New approach to treating Alzheimer's disease found

November 24, 2022  14:43

Scientists from Belgium, Russia and Italy have found a new approach to treating Alzheimer's disease. In the long term, this will make it possible to create drugs to fight the disease, which is now considered incurable.

Researchers have found that activation of certain receptors in the brain reverses the processes associated with Alzheimer's disease. Scientists have already tested the technique on laboratory animals and found that the rodents that received the experimental treatment have partially recovered cognitive functions and memory. The results are published in the International Journal of Molecular Sciences, RT reported.

In Alzheimer's disease, which affects at least 27 million people worldwide, the connections between neurons in the brain are disrupted, resulting in fading of thinking and memory loss. The authors of the study proved that it is possible to partially restore normal brain function by activating special receptors for amines, molecular residues of amino acids that are present in the brain, in neurons.

Molecules of so-called trace amines have long been found in brain tissue. Their structure resembles molecules of the hormones dopamine and serotonin. For a long time, scientists did not know whether amines played any role in nervous activity. However, the discovery of specific receptors for amines showed that these compounds are involved in brain neurons.

Scientists focused on the TAAR1 receptor and found that its activation can, to some extent, normalize brain function in Alzheimer's patients. The fact is that such activation wakes up the signal transduction system between neurons, which stalls in Alzheimer's disease.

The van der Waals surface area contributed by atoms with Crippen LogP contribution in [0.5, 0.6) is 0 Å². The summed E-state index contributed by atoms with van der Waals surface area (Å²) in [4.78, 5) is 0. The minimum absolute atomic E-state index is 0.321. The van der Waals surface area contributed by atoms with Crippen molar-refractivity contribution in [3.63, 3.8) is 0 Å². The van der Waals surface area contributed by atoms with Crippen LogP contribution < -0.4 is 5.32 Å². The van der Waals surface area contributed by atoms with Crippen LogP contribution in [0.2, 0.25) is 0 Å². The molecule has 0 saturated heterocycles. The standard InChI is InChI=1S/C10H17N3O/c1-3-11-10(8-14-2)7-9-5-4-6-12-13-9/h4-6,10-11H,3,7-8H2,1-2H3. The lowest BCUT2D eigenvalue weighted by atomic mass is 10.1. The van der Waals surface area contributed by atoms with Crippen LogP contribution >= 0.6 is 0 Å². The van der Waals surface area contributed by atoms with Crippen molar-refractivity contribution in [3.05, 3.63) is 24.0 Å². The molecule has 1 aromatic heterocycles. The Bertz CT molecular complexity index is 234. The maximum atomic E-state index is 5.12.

We are talking about the glutamate neurotransmitter system. Glutamate molecules are not only capable of enhancing the taste of food, but also connect neurons in the human brain: they perceive this transmitter due to the presence of special receptors for glutamate. In Alzheimer's disease, these receptors stop working and the connections between neurons are disrupted.

The authors of the study at the cellular level reproduced the chemical processes occurring in the brains of people with Alzheimer's disease. By adding the TAAR1 receptor activator to a test tube, the scientists saw how the frozen glutamate receptors were reactivated.

Neurobiologists administered the TAAR1 activator to one group of mice suffering from dementia, while the second group received no therapy. As a result, the animals from the first group not only began to behave much more calmly, but also showed an improvement in memory. The treated rodents performed better on special tests than the mice in the control group.

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